Assessment of conditioned pain modulation in healthy participants and patients with chronic pain: manifestations and implications for pain progression

Publikation: Bidrag til tidsskriftReview (oversigtsartikel)Forskningpeer review

Resumé

PURPOSE OF REVIEW: The purpose of this review is to summarize recent findings on conditioned pain modulation (CPM) in humans with a focus on methodology, factors modulating CPM, and the potential for CPM as a clinical marker for pain progression. RECENT FINDINGS: CPM can be evoked by combining different stimulus modalities with good reliability; sequential CPM effects are stable over time with limited carryover effects. Optimism and pain catastrophizing might influence pain inhibition. Further, studies suggest that the CPM effect can be improved by gabapentinoids, transcranial direct current stimulation to cortical structures, and exercise and that long-term opioid use might impair CPM in patients with chronic pain. Clinical evidence suggests that preoperative impaired CPM may predict more severe chronic postoperative pain. The effect of pain duration on CPM impairment has been challenged by recent studies. SUMMARY: As CPM methodology is optimized, studies are revealing factors that can modulate descending pain inhibitory pathways. Understanding underlying mechanisms of CPM will improve the utility of CPM in a clinical setting and potentially lead to personalized treatments for chronic pain patients.

OriginalsprogEngelsk
TidsskriftCurrent Opinion in Supportive and Palliative Care
Vol/bind13
Udgave nummer2
Sider (fra-til)99-106
Antal sider8
ISSN1751-4258
DOI
StatusUdgivet - 1 jun. 2019

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Pain Measurement
Chronic Pain
Healthy Volunteers
Pain
Catastrophization
Postoperative Pain
Opioid Analgesics

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abstract = "PURPOSE OF REVIEW: The purpose of this review is to summarize recent findings on conditioned pain modulation (CPM) in humans with a focus on methodology, factors modulating CPM, and the potential for CPM as a clinical marker for pain progression. RECENT FINDINGS: CPM can be evoked by combining different stimulus modalities with good reliability; sequential CPM effects are stable over time with limited carryover effects. Optimism and pain catastrophizing might influence pain inhibition. Further, studies suggest that the CPM effect can be improved by gabapentinoids, transcranial direct current stimulation to cortical structures, and exercise and that long-term opioid use might impair CPM in patients with chronic pain. Clinical evidence suggests that preoperative impaired CPM may predict more severe chronic postoperative pain. The effect of pain duration on CPM impairment has been challenged by recent studies. SUMMARY: As CPM methodology is optimized, studies are revealing factors that can modulate descending pain inhibitory pathways. Understanding underlying mechanisms of CPM will improve the utility of CPM in a clinical setting and potentially lead to personalized treatments for chronic pain patients.",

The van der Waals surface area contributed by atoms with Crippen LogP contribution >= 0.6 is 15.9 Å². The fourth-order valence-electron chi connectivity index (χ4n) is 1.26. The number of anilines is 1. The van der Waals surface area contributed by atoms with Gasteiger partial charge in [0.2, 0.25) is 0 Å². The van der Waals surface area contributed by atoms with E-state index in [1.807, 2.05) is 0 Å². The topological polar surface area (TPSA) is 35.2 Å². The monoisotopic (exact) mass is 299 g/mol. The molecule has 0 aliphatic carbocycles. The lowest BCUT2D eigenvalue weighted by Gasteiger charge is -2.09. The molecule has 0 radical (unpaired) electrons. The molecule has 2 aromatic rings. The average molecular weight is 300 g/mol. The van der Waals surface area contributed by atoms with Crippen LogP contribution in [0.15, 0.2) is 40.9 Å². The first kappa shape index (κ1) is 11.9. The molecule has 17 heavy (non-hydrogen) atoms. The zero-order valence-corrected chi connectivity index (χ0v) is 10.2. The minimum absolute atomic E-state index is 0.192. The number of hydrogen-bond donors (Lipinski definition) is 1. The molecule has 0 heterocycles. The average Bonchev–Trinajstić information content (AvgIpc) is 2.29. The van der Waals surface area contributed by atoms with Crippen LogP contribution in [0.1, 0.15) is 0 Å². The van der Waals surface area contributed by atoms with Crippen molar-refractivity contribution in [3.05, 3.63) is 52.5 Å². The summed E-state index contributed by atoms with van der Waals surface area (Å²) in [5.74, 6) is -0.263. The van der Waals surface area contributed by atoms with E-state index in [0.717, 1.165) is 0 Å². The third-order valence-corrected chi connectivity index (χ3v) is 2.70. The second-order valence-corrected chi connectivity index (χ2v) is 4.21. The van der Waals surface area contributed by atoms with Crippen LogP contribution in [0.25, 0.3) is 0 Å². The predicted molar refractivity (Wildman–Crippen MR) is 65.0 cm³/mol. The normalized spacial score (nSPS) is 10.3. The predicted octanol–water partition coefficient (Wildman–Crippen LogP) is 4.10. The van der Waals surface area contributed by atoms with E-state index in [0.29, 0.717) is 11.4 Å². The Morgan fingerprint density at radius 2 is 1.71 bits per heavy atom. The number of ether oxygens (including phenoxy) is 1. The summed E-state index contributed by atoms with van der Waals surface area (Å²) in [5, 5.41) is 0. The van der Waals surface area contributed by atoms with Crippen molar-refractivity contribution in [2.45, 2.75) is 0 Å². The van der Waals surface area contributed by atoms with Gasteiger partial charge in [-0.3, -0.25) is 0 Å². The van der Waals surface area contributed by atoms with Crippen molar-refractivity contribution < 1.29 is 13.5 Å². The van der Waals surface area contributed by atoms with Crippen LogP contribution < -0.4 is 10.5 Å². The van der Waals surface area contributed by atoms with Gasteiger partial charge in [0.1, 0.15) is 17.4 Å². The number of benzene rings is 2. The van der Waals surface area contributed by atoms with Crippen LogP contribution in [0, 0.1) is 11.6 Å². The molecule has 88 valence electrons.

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T2 - manifestations and implications for pain progression

AU - Petersen, Kristian Kjær

AU - McPhee, Megan Elizabeth

AU - Høgh, Morten Sebastian

AU - Graven-Nielsen, Thomas

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